Suppose, for example, that we have identified three points at which$f'$ is zero or nonexistent: $ds (x_1,y_1)$, $ds (x_2,y_2)$, $ds (x_3,y_3)$,and $ds x_1< x_2< x_3$ (see figure 5.1.3). Suppose that we compute the value of $f(a)$ for $ds x_1< a< x_2$, andthat $ds f(a)< f(x_2)$. What can we say about the graph between $a$ and$ds x_2$? Could there be a point $ds (b,f(b))$, $ds a< b< x_2$ with$ds f(b)>f(x_2)$? No: if there were, the graph would go up from$(a,f(a))$ to $(b,f(b))$ then down to $ds (x_2,f(x_2))$ and somewhere inbetween would have a local maximum point. (This is not obvious; it isa result of the Extreme Value Theorem, theorem 6.1.2.)But at that local maximumpoint the derivative of $f$ would be zero or nonexistent, yet wealready know that the derivative is zero or nonexistent only at $ds x_1$,$ds x_2$, and $ds x_3$. The upshot is that one computation tells us that$ds (x_2,f(x_2))$ has the largest $y$ coordinate of any point on thegraph near $ds x_2$ and to the left of $ds x_2$. We can perform the sametest on the right. If we find that on both sides of $ds x_2$ the valuesare smaller, then there must be a local maximum at $ds (x_2,f(x_2))$; ifwe find that on both sides of $ds x_2$ the values are larger, then theremust be a local minimum at $ds (x_2,f(x_2))$; if we find one of each,then there is neither a local maximum or minimum at $ds x_2$.

It is not always easy to compute the value of a function at aparticular point. The task is made easier by the availability ofcalculators and computers, but they have their own drawbacks—they donot always allow us to distinguish between values that are very closetogether. Nevertheless, because this method is conceptually simple andsometimes easy to perform, you should always consider it.

Example 5.1.2 Find all local maximum and minimum points for the function $ds f(x)=x^3-x$. The derivative is $ds f'(x)=3x^2-1$. This is definedeverywhere and is zero at $ds x=pm sqrt{3}/3$. Looking first at$ds x=sqrt{3}/3$, we see that $ds f(sqrt{3}/3)=-2sqrt{3}/9$. Now we testtwo points on either side of $ds x=sqrt{3}/3$, making sure that neither is farther away thanthe nearest critical value; since $ds sqrt{3}< 3$, $ds sqrt{3}/3< 1$ andwe can use $x=0$ and $x=1$. Since$ds f(0)=0>-2sqrt{3}/9$and $ds f(1)=0>-2sqrt{3}/9$, there must be a local minimum at $ds x=sqrt{3}/3$. For $ds x=-sqrt{3}/3$, we see that$ds f(-sqrt{3}/3)=2sqrt{3}/9$. This time we can use $x=0$ and $x=-1$,and we find that $ds f(-1)=f(0)=0< 2sqrt{3}/9$, so there must be a localmaximum at $ds x=-sqrt{3}/3$.

Of course this example is made very simple by our choice of points totest, namely $x=-1$, $0$, $1$. We could have used other values, say$-5/4$, $1/3$, and $3/4$, but this would have made the calculationsconsiderably more tedious.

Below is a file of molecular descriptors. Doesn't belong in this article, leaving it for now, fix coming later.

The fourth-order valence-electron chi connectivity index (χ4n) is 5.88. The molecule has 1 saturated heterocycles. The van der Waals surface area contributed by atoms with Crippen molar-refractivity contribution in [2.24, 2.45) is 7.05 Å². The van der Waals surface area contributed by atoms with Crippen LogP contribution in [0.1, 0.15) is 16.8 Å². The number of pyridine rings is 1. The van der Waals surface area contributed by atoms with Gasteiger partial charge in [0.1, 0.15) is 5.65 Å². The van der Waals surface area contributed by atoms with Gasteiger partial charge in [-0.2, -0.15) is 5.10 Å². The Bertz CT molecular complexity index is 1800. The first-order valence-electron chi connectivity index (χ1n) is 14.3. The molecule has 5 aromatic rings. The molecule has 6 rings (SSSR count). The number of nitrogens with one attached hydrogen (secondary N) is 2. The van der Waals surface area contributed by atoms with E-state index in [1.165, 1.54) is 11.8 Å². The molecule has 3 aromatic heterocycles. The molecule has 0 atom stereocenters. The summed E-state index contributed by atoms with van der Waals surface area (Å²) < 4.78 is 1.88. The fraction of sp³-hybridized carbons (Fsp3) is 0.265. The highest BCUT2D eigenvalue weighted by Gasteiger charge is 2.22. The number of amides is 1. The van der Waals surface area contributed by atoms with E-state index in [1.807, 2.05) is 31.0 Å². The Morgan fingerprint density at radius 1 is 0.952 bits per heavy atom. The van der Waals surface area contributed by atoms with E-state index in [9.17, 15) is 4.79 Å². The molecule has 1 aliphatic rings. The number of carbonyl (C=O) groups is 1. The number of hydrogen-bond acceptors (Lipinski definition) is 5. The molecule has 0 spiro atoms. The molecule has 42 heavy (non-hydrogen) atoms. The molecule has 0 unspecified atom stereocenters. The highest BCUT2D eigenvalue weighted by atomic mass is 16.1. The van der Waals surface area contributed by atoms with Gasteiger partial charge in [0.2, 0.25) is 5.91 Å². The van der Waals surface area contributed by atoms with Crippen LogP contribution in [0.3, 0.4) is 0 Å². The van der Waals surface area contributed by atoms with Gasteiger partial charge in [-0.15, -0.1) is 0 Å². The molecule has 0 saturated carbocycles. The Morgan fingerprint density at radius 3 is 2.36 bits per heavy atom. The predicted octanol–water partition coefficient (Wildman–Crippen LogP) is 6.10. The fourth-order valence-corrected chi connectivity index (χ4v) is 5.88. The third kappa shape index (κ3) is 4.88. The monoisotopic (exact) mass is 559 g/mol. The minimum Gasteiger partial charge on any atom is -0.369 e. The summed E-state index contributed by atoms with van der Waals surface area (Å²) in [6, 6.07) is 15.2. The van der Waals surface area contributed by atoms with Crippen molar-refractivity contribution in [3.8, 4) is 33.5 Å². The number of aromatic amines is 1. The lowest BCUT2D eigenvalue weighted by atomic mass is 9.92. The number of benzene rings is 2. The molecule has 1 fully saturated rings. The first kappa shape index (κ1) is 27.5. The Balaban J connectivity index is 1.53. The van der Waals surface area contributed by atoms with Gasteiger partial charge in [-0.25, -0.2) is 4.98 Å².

Example 5.1.3 Find all local maximum and minimum points for $f(x)=sin x+cos x$. The derivative is $f'(x)=cos x-sin x$. This isalways defined and is zero whenever $cos x=sin x$. Recalling thatthe $cos x$ and $sin x$ are the $x$ and $y$ coordinates of points ona unit circle, we see that $cos x=sin x$ when $x$ is $pi/4$, $pi/4pmpi$, $pi/4pm2pi$, $pi/4pm3pi$, etc. Since both sineand cosine have a period of $2pi$, we need only determine the statusof $x=pi/4$ and $x=5pi/4$. We can use $0$ and $pi/2$ to test thecritical value $x= pi/4$. We find that $ds f(pi/4)=sqrt{2}$, $ds f(0)=1< sqrt{2}$ and $ds f(pi/2)=1$,so there is a local maximum when $x=pi/4$ and also when$x=pi/4pm2pi$, $pi/4pm4pi$, etc. We can summarize this moreneatly by saying that there are local maxima at $pi/4pm 2kpi$ forevery integer $k$.

We use $pi$ and $2pi$ to test the critical value $x=5pi/4$. Therelevant values are $ds f(5pi/4)=-sqrt2$, $ds f(pi)=-1>-sqrt2$,$ds f(2pi)=1>-sqrt2$, so there is a local minimum at $x=5pi/4$,$5pi/4pm2pi$, $5pi/4pm4pi$, etc. More succinctly, there arelocal minima at $5pi/4pm 2kpi$ forevery integer $k$.

## Exercises 5.1

In problems 1–12, find all local maximum and minimumpoints $(x,y)$ by the method of this section.

**Ex 5.1.1**$ds y=x^2-x$ (answer)

**Ex 5.1.2**$ds y=2+3x-x^3$ (answer)

**Ex 5.1.3**$ds y=x^3-9x^2+24x$(answer)

**Ex 5.1.4**$ds y=x^4-2x^2+3$ (answer)

**Ex 5.1.5**$ds y=3x^4-4x^3$(answer)

**Ex 5.1.6**$ds y=(x^2-1)/x$(answer)

**Ex 5.1.7**$ds y=3x^2-(1/x^2)$ (answer)

**Ex 5.1.8**$y=cos(2x)-x$ (answer)

**Ex 5.1.9**$ds f(x) =cases{ x-1 & $x < 2$ crx^2 & $xgeq 2$cr}$(answer)

**Ex 5.1.10**$ds f(x) =cases{x-3 & $x < 3$ crx^3 & $3leq x leq 5$cr1/x &$x>5$cr}$(answer)

**Ex 5.1.11**$ds f(x) = x^2 - 98x + 4$(answer)

**Ex 5.1.12**$ds f(x) =cases{ -2 & $x = 0$ cr1/x^2 &$x neq 0$cr}$(answer)